San Jose is fixing tens of thousands of curbs after accessibility lawsuit
A poster in the lobby of the Silicon Valley Independent Living Center. File photo.

    San Jose has begun the intense work of updating tens of thousands of sidewalk curbs citywide to comply with accessibility laws after the city was sued in 2014 over its curbs.

    In Lashbrook vs. City of San Jose, San Jose resident Artie Lashbrook sued the city after being thrown from his wheelchair at least three times while using city sidewalks to access public transportation, according to the lawsuit. The case was settled in September 2020 and requires the city to make about $145 million in total curb repairs and construction through 2038.

    Lashbrook died in November and will not see the full outcome of his case as the city makes repairs over the next two decades. The settlement will upgrade approximately 28,000 curb ramps, representing more than 90% of the city’s existing ramps.

    The class-action suit alleged that San Jose violated federal and state disability access laws by failing to ensure pedestrian right of ways had appropriate curb ramps to accommodate individuals with mobility disabilities. The city maintains that it did not violate any of these laws, though it started repairs in 2018. According to the city’s latest maintenance and infrastructure report, it’s built or fixed about 2,000 ramps per year for the past three years.

    “Curb ramps for people in wheelchairs are essential for everyday things,” said Andrew Lee, an attorney who represented Lashbrook on the case. “They’re necessary for people with disabilities to hold a steady job, do grocery shopping and engage in civic life. It’s just critical, and I don’t think a lot of folks realize that.”

    A district court in September finalized the agreement and laid out stringent requirements for the city.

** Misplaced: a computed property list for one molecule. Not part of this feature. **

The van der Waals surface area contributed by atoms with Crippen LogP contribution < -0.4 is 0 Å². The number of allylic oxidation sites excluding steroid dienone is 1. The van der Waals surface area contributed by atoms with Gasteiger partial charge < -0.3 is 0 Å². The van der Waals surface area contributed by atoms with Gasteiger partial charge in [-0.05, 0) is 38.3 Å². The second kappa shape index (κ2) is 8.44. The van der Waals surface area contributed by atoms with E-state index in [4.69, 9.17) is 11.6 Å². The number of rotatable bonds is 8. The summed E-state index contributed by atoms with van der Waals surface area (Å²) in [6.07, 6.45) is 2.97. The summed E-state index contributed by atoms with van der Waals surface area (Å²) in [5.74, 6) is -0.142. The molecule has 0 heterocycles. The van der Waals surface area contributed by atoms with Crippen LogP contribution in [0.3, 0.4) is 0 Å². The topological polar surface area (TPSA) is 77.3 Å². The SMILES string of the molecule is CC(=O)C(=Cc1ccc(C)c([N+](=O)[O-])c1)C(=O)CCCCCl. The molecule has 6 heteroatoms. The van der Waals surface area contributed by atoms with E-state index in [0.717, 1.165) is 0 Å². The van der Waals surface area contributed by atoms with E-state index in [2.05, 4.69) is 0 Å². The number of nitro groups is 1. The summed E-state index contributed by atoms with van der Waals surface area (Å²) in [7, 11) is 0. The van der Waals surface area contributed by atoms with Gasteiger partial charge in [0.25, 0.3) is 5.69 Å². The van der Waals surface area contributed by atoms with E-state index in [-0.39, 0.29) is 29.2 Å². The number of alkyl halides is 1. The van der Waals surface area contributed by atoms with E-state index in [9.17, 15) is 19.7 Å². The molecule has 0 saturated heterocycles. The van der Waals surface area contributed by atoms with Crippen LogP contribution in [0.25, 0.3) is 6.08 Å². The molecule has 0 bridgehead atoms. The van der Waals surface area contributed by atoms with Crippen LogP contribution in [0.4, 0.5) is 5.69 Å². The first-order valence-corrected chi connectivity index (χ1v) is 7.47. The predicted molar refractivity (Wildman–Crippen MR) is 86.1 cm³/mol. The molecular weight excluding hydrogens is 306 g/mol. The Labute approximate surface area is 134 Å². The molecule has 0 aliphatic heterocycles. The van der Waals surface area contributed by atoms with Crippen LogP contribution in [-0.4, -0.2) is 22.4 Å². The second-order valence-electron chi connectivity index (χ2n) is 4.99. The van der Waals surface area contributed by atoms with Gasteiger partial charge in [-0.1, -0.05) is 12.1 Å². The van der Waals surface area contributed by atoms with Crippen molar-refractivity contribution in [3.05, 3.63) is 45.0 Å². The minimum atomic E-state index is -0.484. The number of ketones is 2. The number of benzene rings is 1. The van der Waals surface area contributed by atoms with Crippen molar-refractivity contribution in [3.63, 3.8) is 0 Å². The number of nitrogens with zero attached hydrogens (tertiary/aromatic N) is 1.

The settlement requires the city to fix nearly 2,000 curb ramps per year between now and 2030, and 800 ramps per year after that, until 2038. The city has spent about $13 million so far on curb repair.

    According to the city, continued work will require about $13 million per year for the first ten years. The settlement then requires the city to appropriate 10% of its pavement budget toward remediating its curbs until every curb is fixed. The city is also required to make sure newly constructed sidewalk in the city include accessible ramps.

    “We are on track to meet all goals outlined in the settlement agreement,” a city spokesperson said. The city confirmed it also doesn’t expect any further litigation over the issue.

    Lashbrook was a double amputee who was born and raised in San Jose. Lee said Lashbrook experienced homelessness and serious health problems throughout the six-year legal battle.

    “His close family members were similarly disabled at different points in their lives,” Lee said. “Even when he was not himself disabled, he was very attuned to the impacts of having a disability and having limited mobility.”

    According to the Civil Rights Education and Enforcement Center, there are approximately 157,000 people with mobility disabilities in San Jose.

    “Once the curb ramps are constructed, the city doesn’t have to do much more,” Lee said. “It’s sort of a one-time fix. It’s infrastructure that lasts a long time. The impacts can be felt for generations. I think it will be great for the city of San Jose. It’s a benefit for everyone and even visitors.”

    The city is required to submit an annual report to the plaintiff’s counsel that shows progress toward the requirements of the settlement and doesn’t require court monitoring. The settlement also requires the city to accept requests for curb improvements and fix them within 120 days of the request, with few exceptions.

    By September 2022, the city must draft a transition plan that lays out a detailed schedule for constructing missing curbs and remediating existing ones.

    “We are in the process of updating the transition plan to meet this goal,” the city spokesperson said.

    Lee said Lashbrook played a major role in convincing the city to work cooperatively and proactively on an issue that affects thousands of people every day.

    “When we met with the city folks in person, before the pandemic, he was able to speak from the heart,” Lee said. “That really had a big impact on the case, it put a human face on the problem and changed the city’s thinking.”

    Contact Madelyn Reese at [email protected] or follow @MadelynGReese on Twitter.




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